Fulton Schools’ Federal Stimulus Funds Saved Nearly 60 Jobs

More than $3.3 million in federal stimulus funds has poured into the Fulton City School District this year. The district says that money either preserved or created more than 61 jobs this year.

Most of the money the district received in federal stimulus funds — $2.6 million — preserved jobs by making up for the exact same amount of money cut by the state in aid to the district. The district, using the federal government’s method of counting, said that money alone saved 49.3 jobs and created two more. That pile of money had to be used only to save jobs from being cut or to create jobs.

The rest of the federal money came as part of various federally funded programs and were used to pay 10.3 salaries.

District officials admit that not all the jobs listed as saved by stimulus funds would have been lost without them. “If we wree going to face a $2.7 million deficit,” the district’s Director of Finance, Kathy Nichols, said, “we would not have solely looked at (cutting) positions.”

The stimulus funding runs out after the next budget year, 2010-11.

“No one’s talking about what happens after” stimulus funding runs out, said Board of Education member Robbin Griffin. “We’re in a very precarious position in building a budget without direction.”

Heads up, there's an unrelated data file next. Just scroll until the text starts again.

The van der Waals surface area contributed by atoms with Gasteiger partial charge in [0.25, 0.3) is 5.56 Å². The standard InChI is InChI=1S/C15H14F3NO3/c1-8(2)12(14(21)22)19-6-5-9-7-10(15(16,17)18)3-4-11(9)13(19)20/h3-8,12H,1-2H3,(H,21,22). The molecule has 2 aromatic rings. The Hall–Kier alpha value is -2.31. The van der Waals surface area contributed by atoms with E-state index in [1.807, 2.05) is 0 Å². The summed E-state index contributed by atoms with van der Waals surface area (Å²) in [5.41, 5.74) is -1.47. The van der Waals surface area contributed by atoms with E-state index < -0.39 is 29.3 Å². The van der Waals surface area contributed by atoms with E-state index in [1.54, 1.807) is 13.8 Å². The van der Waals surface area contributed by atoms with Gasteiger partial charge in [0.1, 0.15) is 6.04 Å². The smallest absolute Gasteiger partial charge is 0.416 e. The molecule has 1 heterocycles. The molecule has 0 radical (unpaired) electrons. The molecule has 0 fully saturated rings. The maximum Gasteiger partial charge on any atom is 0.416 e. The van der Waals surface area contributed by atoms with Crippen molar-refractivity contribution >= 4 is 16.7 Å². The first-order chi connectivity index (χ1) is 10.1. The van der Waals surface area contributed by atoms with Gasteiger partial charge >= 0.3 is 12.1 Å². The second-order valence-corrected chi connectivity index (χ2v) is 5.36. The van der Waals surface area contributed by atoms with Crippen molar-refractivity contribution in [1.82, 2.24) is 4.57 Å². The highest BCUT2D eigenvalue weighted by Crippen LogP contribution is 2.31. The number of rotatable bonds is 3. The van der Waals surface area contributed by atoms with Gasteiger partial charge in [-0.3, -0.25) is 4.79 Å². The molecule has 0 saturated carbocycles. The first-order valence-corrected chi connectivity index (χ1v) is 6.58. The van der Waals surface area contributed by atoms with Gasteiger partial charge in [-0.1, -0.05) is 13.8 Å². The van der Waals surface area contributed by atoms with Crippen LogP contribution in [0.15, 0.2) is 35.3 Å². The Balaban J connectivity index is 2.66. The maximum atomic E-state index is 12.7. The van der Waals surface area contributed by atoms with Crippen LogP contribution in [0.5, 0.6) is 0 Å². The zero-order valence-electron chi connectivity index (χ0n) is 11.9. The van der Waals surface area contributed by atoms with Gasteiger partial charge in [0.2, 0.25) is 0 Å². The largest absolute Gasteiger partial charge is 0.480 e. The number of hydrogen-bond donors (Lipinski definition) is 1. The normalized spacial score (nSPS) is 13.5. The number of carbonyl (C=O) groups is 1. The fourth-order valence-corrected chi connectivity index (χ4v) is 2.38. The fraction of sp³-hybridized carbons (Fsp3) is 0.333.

Districts have been told to expect, at best, two years of state aid frozen at current levels. The Legislature and Governor are haggling even now about mid-year cuts to education aid. And districts face sharply higher costs for its share of its employees’ retirement fund because the fund’s investments have done poorly and local governments will have to make up the difference.

Superintendent Bill Lynch said the district has cut more than $100,000 in administrative salaries since July. He said the district has also saved money by reorganizing the buildings and grounds department, has cut its costs for some BOCES programs, and has cut its medical benefits cost by $200,000.

The district has built a fund balance that it can tap into to keep down some tax increases, planning for the next two lean years.